• recognize that they bear the primary responsibility for the successful completion of their degree;
  • exercise the highest ethical standards in all aspects of their research (including but not limited to collection, storage, analysis, and communication of research data);
  • complete all tasks assigned by the department, including teaching, grading, and other assistantship responsibilities;
  • know the policies governing graduate studies in the department and the graduate school and take responsibility for meeting departmental and graduate school deadlines;
  • be proactive about communicating with the advisor and thesis committee, understanding that communication is a two-way endeavor;
  • be considerate of other time constraints imposed on faculty and staff, including competing demands;
  • take an active role in identifying and pursuing professional development opportunities;
  • clearly communicate with their advisor(s) regarding their career preferences;
  • be proactive about improving their research skills, including written and oral presentation skills;
  • inform faculty advisors of potential and/or existing conflicts and work toward their resolution;
  • seek mentoring and support resources beyond their faculty advisor(s), including other faculty members, peers, and organizations;
  • obtain outside help from ombudsmen, graduate chairs, or other faculty if conflicts arise with their advisor;
  • be aware that if they feel compelled to change advisors or research direction, they have options and should consult with their advisor, other mentors, or department officers;
  • always act in an ethical, professional, and courteous manner toward other students, staff, and faculty.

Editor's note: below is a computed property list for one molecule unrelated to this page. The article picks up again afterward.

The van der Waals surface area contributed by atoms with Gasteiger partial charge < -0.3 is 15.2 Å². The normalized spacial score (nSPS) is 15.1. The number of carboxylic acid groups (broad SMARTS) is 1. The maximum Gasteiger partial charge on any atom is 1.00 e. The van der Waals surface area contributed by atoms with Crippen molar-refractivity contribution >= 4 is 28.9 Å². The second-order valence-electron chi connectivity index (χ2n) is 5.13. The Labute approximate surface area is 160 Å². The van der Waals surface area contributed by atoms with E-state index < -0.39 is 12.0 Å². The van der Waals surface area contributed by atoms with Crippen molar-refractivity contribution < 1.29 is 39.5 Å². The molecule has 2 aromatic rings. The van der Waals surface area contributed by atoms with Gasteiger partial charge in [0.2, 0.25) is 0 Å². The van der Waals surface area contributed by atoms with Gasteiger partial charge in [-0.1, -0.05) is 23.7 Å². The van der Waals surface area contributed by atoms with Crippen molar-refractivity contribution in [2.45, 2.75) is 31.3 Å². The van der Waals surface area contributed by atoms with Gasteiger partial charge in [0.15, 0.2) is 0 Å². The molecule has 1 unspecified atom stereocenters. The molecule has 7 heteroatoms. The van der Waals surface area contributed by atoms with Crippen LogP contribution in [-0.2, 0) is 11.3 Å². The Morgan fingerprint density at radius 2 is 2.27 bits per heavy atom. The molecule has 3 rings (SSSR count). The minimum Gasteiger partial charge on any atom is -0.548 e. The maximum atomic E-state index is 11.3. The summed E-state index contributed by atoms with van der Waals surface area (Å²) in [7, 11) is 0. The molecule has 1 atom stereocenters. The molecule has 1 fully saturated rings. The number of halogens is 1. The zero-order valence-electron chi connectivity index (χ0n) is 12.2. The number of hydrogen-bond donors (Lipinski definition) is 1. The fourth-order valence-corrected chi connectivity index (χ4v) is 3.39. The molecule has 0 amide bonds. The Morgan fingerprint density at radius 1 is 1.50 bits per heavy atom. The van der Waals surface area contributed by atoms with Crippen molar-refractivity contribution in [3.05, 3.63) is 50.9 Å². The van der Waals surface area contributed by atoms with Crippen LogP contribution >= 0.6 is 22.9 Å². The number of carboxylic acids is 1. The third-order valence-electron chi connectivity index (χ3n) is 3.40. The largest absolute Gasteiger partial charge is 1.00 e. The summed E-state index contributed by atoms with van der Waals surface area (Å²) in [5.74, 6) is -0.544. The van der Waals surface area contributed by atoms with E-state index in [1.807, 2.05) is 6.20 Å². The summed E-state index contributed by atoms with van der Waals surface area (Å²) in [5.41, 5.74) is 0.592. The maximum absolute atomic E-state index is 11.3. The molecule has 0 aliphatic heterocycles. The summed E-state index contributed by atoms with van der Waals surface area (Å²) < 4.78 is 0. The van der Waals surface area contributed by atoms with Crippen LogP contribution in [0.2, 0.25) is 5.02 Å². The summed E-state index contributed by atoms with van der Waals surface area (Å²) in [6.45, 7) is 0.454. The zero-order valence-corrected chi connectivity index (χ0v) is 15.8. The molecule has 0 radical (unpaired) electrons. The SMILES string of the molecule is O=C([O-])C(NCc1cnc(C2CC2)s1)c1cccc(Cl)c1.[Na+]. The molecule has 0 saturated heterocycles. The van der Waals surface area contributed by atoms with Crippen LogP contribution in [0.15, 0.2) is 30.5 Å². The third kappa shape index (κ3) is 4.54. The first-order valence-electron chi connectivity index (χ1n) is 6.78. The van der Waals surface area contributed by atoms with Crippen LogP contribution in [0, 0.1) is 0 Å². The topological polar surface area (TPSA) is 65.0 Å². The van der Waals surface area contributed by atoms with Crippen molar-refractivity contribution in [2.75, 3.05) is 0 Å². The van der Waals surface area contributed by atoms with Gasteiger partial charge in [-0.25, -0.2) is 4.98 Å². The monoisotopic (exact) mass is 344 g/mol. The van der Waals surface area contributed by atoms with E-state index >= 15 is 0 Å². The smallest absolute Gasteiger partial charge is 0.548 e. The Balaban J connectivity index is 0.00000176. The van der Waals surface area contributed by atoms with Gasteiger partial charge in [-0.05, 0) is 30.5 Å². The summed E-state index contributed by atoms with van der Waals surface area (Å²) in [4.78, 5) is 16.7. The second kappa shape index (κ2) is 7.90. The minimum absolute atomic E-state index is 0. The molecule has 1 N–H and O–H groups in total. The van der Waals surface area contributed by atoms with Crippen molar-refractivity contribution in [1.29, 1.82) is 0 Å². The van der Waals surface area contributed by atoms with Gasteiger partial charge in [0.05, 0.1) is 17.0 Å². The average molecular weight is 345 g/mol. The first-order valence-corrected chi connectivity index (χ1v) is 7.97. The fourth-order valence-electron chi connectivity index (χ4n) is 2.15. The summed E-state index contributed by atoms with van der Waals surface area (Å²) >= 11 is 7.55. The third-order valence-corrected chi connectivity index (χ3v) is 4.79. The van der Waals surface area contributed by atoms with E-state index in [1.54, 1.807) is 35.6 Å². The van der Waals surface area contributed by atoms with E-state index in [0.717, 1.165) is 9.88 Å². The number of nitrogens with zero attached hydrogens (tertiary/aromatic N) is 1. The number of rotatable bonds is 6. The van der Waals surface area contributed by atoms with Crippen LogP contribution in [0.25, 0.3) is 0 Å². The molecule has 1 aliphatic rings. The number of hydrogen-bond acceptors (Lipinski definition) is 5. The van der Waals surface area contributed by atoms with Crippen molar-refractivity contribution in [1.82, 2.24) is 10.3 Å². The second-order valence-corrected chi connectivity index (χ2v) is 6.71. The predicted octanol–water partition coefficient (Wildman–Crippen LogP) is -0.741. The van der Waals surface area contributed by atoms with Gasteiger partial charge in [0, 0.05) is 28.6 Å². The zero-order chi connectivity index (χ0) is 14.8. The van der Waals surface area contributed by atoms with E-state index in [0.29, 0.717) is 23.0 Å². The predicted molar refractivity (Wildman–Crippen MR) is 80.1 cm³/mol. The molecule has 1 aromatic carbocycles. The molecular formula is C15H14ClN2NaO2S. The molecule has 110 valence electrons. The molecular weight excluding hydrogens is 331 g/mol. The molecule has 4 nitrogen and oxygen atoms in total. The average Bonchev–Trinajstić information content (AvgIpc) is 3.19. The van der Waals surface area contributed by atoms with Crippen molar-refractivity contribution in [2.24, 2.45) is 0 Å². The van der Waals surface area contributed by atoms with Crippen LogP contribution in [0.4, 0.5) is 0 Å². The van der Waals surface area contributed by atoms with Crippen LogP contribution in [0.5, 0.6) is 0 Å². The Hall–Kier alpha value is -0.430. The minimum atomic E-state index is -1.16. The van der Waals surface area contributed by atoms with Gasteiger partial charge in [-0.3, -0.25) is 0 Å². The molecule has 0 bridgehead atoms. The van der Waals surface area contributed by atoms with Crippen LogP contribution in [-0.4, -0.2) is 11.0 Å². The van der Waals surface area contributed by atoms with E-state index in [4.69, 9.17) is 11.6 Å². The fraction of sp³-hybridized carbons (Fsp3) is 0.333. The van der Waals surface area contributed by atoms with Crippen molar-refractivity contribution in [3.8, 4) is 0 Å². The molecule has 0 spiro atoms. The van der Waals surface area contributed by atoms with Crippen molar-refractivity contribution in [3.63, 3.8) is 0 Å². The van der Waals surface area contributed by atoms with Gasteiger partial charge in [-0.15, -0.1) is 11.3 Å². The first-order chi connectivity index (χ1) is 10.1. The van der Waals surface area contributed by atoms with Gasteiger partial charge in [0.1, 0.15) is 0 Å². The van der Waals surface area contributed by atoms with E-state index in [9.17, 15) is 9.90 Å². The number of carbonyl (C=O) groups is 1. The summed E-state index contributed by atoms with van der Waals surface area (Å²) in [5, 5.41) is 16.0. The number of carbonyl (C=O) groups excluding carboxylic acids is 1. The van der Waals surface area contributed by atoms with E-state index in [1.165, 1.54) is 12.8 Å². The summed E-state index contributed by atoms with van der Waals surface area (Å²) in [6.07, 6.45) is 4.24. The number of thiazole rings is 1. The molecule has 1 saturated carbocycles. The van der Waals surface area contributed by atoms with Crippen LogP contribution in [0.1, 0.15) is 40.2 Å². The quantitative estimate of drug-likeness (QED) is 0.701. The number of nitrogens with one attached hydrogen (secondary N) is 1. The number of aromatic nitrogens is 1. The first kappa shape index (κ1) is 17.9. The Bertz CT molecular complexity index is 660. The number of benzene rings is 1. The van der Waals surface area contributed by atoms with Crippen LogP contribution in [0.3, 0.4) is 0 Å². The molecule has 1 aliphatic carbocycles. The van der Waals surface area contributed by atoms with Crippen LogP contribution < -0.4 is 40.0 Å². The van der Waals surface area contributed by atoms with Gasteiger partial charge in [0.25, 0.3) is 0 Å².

• provide students with up-to-date information that includes policies, practices, degree requirements, and resources;
  • assist students with selection of their advisors as needed and provide students with contacts and resources for potential conflict resolution (e.g., ombudsperson, director of graduate studies, or department head);
  • provide pedagogical training and regular assessment of their teaching and other assistantship activities;
  • monitor graduate student progress toward their degrees and professional development, including mentoring meetings, committee meetings, exam completions, and other benchmarks appropriate to their discipline;
  • provide and monitor training in the ethical conduct of research;
  • provide appropriate infrastructure to allow students to complete their education and research in a timely and productive manner;
  • provide opportunities for professional development that will be relevant to students seeking careers outside academia and/or their research discipline;
  • establish and communicate policies for emergencies and unplanned situations that may disrupt the work of students and/or faculty;
  • incorporate these guidelines and recommendations into their departmental policies or handbooks and actively promote their observance.

The Graduate Student Activity Report (GSAR) is a college-wide system designed to improve graduate student advising and mentoring. All BMMB students and faculty are required to use the Graduate Student Activity Report (GSAR) to provide an annual student evaluation. This system allows students, advisers and committee members to readily assess the current and past progress of students, as the website will be available at all times.

Additional Resources from the University

Graduate Student Resources